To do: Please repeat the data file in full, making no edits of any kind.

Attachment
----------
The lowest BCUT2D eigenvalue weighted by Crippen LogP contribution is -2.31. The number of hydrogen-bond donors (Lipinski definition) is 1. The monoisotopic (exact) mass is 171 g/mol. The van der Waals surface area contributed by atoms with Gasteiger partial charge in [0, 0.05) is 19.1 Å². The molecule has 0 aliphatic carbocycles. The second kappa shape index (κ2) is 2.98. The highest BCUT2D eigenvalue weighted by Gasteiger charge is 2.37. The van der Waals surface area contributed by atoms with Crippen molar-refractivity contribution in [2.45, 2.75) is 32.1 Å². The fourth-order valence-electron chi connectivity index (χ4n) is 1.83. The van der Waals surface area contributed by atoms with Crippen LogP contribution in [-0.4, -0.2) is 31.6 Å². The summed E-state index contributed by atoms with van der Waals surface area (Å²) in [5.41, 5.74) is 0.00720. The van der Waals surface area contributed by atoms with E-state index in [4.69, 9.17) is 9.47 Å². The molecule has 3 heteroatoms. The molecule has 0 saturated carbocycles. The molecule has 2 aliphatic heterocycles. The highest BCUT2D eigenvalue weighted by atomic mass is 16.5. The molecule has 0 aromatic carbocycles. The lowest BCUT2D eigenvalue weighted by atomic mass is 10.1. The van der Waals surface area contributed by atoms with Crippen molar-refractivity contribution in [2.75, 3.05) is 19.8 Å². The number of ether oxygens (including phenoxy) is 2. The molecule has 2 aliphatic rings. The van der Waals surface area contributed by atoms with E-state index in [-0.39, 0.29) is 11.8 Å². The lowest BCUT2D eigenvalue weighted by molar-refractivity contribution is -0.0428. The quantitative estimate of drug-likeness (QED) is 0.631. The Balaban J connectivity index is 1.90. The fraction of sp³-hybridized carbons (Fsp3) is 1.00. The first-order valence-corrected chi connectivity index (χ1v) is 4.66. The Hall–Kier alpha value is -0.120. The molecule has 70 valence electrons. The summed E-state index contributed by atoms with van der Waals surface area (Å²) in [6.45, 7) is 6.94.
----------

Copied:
The lowest BCUT2D eigenvalue weighted by Crippen LogP contribution is -2.31. The number of hydrogen-bond donors (Lipinski definition) is 1. The monoisotopic (exact) mass is 171 g/mol. The van der Waals surface area contributed by atoms with Gasteiger partial charge in [0, 0.05) is 19.1 Å². The molecule has 0 aliphatic carbocycles. The second kappa shape index (κ2) is 2.98. The highest BCUT2D eigenvalue weighted by Gasteiger charge is 2.37. The van der Waals surface area contributed by atoms with Crippen molar-refractivity contribution in [2.45, 2.75) is 32.1 Å². The fourth-order valence-electron chi connectivity index (χ4n) is 1.83. The van der Waals surface area contributed by atoms with Crippen LogP contribution in [-0.4, -0.2) is 31.6 Å². The summed E-state index contributed by atoms with van der Waals surface area (Å²) in [5.41, 5.74) is 0.00720. The van der Waals surface area contributed by atoms with E-state index in [4.69, 9.17) is 9.47 Å². The molecule has 3 heteroatoms. The molecule has 0 saturated carbocycles. The molecule has 2 aliphatic heterocycles. The highest BCUT2D eigenvalue weighted by atomic mass is 16.5. The molecule has 0 aromatic carbocycles. The lowest BCUT2D eigenvalue weighted by atomic mass is 10.1. The van der Waals surface area contributed by atoms with Crippen molar-refractivity contribution in [2.75, 3.05) is 19.8 Å². The number of ether oxygens (including phenoxy) is 2. The molecule has 2 aliphatic rings. The van der Waals surface area contributed by atoms with E-state index in [-0.39, 0.29) is 11.8 Å². The lowest BCUT2D eigenvalue weighted by molar-refractivity contribution is -0.0428. The quantitative estimate of drug-likeness (QED) is 0.631. The Balaban J connectivity index is 1.90. The fraction of sp³-hybridized carbons (Fsp3) is 1.00. The first-order valence-corrected chi connectivity index (χ1v) is 4.66. The Hall–Kier alpha value is -0.120. The molecule has 70 valence electrons. The summed E-state index contributed by atoms with van der Waals surface area (Å²) in [6.45, 7) is 6.94.